Ulster’s Director of Rugby David Humphreys paid tribute to Nevin Spence’s commitment to his home province.
“As a Director of Rugby, Nevin was a dream player to work with. He was one of those players you sat down to talk about what his future held, where he saw his future going,” said a visibly moved Humphreys.
“He had a very simple answer: he was born in Ulster, he came through school in Ulster, he played rugby for Ulster and all he wanted to do for the remainder of his career was to stay here, win trophies and be successful for Ulster
“We are all devastated by the loss of Nevin. Our prayers and sympathies are very much with the Spence family at this moment in time.”
Outlining the player’s pedigree and progress in his time with Ulster, Humphreys continued: “In 2008 he came into our Academy and I took a very personal interest as that coincided with my retirement.
“I remember sitting down with Gary Longwell just after I started my job and we were talking about our succession plan and where we were going to go as a squad.
“He said, ‘One of the players who will come through and play for Ireland is Nevin Spence.’
“Unfortunately, with the events of the last 24 hours, it is never going to come to that point.
“For all of those of you who have followed Ulster Rugby, for those of you who followed Nevin’s career on the pitch, what you saw was what you got with him. He brought his commitment, his passion, his enthusiasm every time he played.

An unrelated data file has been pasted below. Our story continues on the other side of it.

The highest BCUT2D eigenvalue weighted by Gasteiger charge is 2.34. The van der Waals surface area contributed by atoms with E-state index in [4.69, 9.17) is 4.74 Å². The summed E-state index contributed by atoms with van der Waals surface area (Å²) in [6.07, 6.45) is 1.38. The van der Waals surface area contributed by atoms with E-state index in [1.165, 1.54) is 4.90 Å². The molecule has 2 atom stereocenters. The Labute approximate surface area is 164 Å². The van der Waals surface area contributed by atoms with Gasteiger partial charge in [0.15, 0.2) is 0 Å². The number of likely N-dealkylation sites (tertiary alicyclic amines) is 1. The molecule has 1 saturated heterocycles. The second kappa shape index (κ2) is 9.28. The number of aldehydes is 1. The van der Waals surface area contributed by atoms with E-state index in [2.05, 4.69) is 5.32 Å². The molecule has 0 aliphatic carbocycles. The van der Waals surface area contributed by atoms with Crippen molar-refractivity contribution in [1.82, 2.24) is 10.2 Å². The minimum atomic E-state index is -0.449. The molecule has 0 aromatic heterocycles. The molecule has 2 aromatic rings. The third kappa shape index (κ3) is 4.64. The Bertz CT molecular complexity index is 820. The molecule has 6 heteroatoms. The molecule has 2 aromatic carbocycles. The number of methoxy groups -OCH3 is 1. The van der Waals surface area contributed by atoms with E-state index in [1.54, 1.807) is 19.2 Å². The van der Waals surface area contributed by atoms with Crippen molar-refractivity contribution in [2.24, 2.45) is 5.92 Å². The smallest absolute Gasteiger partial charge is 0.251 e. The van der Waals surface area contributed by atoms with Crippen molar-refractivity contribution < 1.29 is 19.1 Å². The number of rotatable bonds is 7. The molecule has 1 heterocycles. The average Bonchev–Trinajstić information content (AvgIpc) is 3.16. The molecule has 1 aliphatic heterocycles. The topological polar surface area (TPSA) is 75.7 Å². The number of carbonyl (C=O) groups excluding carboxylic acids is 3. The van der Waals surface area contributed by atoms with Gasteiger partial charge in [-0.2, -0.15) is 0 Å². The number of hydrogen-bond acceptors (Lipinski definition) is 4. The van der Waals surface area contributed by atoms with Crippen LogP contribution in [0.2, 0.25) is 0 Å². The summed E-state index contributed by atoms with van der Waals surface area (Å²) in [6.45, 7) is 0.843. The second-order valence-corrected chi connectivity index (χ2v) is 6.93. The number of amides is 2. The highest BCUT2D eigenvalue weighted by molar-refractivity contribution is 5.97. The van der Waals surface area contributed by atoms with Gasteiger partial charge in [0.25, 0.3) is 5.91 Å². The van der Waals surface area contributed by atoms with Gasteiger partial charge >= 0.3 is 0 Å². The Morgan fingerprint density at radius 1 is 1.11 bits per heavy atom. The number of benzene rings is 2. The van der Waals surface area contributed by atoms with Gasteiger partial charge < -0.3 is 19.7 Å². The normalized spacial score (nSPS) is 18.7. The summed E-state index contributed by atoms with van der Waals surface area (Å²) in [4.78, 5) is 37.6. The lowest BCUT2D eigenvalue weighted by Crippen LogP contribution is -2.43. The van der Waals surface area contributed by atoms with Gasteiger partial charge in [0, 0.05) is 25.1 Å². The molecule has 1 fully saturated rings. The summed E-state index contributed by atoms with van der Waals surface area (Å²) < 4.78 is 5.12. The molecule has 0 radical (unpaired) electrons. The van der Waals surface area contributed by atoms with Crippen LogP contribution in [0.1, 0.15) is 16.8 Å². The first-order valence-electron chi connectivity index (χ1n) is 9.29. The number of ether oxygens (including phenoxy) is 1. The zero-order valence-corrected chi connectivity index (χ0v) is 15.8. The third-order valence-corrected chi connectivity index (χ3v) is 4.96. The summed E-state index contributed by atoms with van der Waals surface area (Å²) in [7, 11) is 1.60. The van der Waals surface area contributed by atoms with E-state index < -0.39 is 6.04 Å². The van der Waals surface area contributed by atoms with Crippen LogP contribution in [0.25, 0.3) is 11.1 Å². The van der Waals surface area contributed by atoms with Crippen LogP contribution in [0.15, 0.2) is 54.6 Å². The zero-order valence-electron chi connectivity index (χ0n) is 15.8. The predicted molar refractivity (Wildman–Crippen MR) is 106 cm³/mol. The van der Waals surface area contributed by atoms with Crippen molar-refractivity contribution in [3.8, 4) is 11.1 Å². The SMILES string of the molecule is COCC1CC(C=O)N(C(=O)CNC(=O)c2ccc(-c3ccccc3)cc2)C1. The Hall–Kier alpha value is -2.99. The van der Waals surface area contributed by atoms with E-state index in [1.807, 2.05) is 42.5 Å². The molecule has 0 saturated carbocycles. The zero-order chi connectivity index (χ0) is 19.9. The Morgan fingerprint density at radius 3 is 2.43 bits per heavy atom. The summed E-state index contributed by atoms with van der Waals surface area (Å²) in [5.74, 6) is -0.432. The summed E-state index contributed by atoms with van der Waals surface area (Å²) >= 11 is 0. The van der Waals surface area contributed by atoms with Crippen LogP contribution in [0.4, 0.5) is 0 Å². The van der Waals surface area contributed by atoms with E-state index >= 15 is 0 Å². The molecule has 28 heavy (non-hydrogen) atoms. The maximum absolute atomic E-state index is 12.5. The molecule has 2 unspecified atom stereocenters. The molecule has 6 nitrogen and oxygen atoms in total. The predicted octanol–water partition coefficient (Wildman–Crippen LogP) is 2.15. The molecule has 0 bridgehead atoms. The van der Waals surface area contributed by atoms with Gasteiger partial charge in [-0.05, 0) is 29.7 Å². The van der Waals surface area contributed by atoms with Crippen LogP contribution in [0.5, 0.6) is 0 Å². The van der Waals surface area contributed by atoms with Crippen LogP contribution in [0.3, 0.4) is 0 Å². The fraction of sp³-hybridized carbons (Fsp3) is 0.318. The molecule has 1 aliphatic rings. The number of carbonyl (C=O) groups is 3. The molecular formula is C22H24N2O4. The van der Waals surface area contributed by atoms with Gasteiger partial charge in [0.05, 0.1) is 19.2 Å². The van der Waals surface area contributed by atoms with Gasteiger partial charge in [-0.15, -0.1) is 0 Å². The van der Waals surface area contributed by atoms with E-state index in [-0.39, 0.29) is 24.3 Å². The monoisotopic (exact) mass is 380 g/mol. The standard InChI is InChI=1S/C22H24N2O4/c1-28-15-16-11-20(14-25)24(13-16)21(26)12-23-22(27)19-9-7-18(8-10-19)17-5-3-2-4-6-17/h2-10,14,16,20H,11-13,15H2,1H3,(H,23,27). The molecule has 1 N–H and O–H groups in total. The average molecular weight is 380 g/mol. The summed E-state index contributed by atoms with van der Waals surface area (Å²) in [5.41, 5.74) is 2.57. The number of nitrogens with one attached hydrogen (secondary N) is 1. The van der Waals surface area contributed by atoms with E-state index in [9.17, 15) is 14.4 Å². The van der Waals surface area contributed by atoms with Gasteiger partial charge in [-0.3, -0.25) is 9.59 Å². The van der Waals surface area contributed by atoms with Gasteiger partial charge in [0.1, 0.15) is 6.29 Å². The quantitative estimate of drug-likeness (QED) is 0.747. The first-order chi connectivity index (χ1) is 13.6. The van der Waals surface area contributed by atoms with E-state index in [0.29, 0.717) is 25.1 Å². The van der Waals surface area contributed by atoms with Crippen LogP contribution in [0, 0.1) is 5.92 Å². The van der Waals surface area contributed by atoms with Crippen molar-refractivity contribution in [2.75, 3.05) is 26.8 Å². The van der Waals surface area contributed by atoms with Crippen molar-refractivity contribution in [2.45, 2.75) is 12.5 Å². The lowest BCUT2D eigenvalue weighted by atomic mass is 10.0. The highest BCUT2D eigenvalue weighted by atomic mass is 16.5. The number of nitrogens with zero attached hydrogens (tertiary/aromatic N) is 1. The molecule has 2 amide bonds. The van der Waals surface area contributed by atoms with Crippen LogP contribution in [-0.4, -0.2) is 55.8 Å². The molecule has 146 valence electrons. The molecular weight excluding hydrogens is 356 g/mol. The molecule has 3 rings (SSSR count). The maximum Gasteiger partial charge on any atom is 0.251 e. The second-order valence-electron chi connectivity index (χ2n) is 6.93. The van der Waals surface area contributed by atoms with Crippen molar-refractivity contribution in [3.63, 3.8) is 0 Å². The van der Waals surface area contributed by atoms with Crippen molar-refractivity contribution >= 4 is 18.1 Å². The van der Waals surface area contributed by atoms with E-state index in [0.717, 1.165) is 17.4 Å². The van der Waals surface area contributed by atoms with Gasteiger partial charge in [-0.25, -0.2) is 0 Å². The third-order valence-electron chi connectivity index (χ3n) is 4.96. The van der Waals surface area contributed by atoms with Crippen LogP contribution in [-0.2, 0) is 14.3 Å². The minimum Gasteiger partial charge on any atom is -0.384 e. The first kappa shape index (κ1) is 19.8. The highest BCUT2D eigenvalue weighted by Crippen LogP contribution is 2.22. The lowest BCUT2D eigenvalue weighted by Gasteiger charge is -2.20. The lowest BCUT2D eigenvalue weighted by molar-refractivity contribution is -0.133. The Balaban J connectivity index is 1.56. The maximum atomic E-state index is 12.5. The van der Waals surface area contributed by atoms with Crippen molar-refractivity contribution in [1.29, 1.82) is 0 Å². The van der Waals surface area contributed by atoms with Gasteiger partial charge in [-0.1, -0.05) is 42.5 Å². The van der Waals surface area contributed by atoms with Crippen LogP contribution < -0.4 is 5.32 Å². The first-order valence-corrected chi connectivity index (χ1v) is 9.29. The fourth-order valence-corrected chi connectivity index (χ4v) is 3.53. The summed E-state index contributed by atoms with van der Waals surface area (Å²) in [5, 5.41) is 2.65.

“Not just when he played, but every time he turned up for training. Talking to some of the players over the last 24 hours, Nevin will be missed because on days when nobody else wanted to come and train, he was there, leading from the front.”
Humphreys highlighted the player’s invaluable off-field role, too, saying: “He played a central role on the pitch in our success over the course of the last three years.
“Probably more importantly, in terms of what we’re trying to develop in the culture in Ulster Rugby, Nevin was the epitome of what we were looking for.
“The characteristics that he showed when he played were very much transmitted into how he conducted himself off the pitch.
“When we asked him to do commercial and corporate duties — things that players generally don’t particularly enjoy — he was the first to volunteer. It didn’t matter if he was playing for his club (Ballynahinch), for Ulster Ravens as he was last Friday evening or for the senior team, everybody knew that Nevin was going to come and perform to his very best.”
And in a moving tribute he added: “From my perspective and from the players’ perspective, Nevin’s death will leave a huge hole in the squad and I have no doubt that Ulster Rugby will be a poorer place without him.”